But look! We have the kind of statement we have been looking for, albeit so far only in this special case. To say that the change of over time is zero is to say that stays the same from one time to the next, or equivalently from one part of the path to the next. So all along, the sideways part of is what were were looking for as our constant of the motion, and the fact that it is constant (i.e., that it does not change from one part of the path to the next), comes from the fact that changing our question to consider a path slightly to the side of the one we did is a symmetry, because the value of the potential function doesn't change under such a switch.

Constants of the motion, like (also called *conserved
quantities*, because the ``amount'' of them neither increases
nor decreases along the path) are very important, so they are
given a special name. In general any such quantity is called a
*momentum*, though there are often special cases in which it
is given a special name to refer to what kind of a momentum it
is. In the case we have examined, the sideways direction of the
momentum was conserved. But what if we had looked at the
downward direction? Definitely there is a downward force, which
says that the potential function does change if we look instead
at paths that are further down than our first one. In this
case, we still can identify a downward component of , and we
still refer to it as a momentum (this is a downward-directed
momentum), though in this case since changes, is not a
conserved quantity.

So while we have discovered that momenta are important because
*when there is was a symmetry it was a momentum that was
conserved*, the notion of momentum is useful more generally, and
we can recognize it even when it is not conserved. This makes
it important to clearly define what we mean by momentum, so we
take a moment aside and do that.

Too often, especially in beginning classes, physicists are told
that ``momentum = '', long before they are even told why
momentum is a useful thing to care about. One of the huge
results that we will discover when we look at special relativity
is that in general, momentum is *not* . If we were to
assert here that it were, then for consistency we would have to
make all sorts of crazy statements later about how momentum
could still be , as long as you allow the mass to change,
after which time we would have no idea what we meant by mass,
and so forth.

All that morass is simple to avoid, by realizing right at the
start what momentum is, which follows from why it is important.
In all of what we will do from now on, **momentum**
will be
defined as *the thing that would be conserved if there were
a symmetry*. (Of course, if there happens indeed to be a
symmetry, then the momentum is conserved, and is a constant of
the motion).

So we go back now and check that this momentum, functioning as a constant of the motion, really does what we want, by excluding little pieces of paths that can never be parts of a single actual path. For the space-space picture, everything works fine. For the smooth actual path, the sideways velocity is indeed the same at all points along the path, and so is the same for all of them, which is how we can recognize them. On the other hand, the broken path describes first a segment for which the sideways is zero, and a second segment for which it has suddenly been changed to something nonzero, even though there was nothing about the empty space to create such a change. And that is precisely what does not happen in nature.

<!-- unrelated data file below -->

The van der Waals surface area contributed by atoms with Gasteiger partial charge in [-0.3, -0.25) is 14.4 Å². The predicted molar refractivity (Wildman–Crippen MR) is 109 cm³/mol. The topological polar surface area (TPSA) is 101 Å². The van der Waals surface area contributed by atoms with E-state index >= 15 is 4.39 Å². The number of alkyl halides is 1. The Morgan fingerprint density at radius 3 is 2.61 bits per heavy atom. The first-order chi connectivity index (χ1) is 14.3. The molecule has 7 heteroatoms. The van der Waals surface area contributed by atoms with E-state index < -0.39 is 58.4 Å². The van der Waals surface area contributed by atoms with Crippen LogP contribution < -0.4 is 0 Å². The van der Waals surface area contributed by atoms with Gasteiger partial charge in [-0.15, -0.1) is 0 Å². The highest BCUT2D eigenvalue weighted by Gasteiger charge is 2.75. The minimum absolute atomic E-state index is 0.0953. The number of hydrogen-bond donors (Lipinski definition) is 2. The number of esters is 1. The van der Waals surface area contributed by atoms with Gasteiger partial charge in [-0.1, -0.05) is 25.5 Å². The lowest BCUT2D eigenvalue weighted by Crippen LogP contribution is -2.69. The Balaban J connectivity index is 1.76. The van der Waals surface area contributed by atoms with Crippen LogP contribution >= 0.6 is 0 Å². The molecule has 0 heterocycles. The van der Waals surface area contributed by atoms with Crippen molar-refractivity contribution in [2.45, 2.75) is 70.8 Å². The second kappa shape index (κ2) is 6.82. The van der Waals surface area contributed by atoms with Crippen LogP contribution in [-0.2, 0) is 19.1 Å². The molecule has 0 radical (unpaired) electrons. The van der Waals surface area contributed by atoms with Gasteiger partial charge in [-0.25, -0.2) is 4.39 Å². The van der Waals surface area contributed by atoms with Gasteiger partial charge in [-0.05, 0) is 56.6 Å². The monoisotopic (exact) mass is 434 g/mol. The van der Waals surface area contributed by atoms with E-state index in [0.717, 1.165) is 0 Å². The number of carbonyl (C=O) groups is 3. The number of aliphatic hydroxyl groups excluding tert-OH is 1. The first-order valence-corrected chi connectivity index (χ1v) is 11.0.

Comments here on momentum in experience, changing it by bouncing things, relation to destroying symmetries, etc. Standard examples from class.

Several disclaimers need to be made here. The critical reader will note that, apart from the motivation that we should consider as the slope of a potential, which we happened to draw from the minimization principle, all of what we have said about symmetries, conserved quantities, and the particular discovery that a momentum equal to in the sideways direction was the relevant constant of the motion, has been drawn just from simple arguments and from . We really have not made any significant use of the minimization principle, and so far have not even made a very good case that symmetries are the relevant concept at the center of all this. All we have really done is show that, because a momentum equal to sideways is the conserved quantity in this case, it does indeed function as an excluder of incompatible parts of paths.

So indeed, what has been gained by building all the apparatus of minimization? That can be seen by trying to use the hueristic arguments above to learn anything more, which happens not to work. Everything we have said so far, about the fact that the sideways momentum, , is the constant of the motion, because the force is zero, which in turn is because the potential is unchanged by shifts of the path sideways, is true, and it has served to introduce these tremendously important ideas in a case where they are already familiar from experience. But the fact that we could get these correct answers from such direct intuition was a happy consequence of our choice of example.

What would have happened if we had asked if there is a conserved quantity that applies to the downward motion? Certainly, we know from experience that falling rocks don't suddenly bounce sideways. And we have the momentum that encodes that pattern. But we also know that objects don't fall initially very fast, and then suddenly slow down, as for the imagined path in fig. 6.8.

But in this case, there is not a symmetry in the downward direction, because there is indeed a force that way. So is there a constant of the motion that encodes this other pattern? Well, we know that is constant for gravity, so maybe that is all we need.

But what about the example of the spring? In that case there are big motions and little motions, and we know that for all of them, there is not a symmetry for sideways shifts, because the spring pushes more or less as it is moved to further or less distant from its resting place. And in this case, the acceleration is not constant as it was for gravity. So clearly, while we have discovered useful notions of symmetry and the conservation of certain momenta, we have not derived or even clearly understood them, or even been able to answer such questions as when they exist or how to find them in general. It is for all these that we really need minimization and the Principle of Least Action, which give us one of the most important theoremae (?!) in all of modern physics.

Thu Aug 31 12:01:42 CDT 1995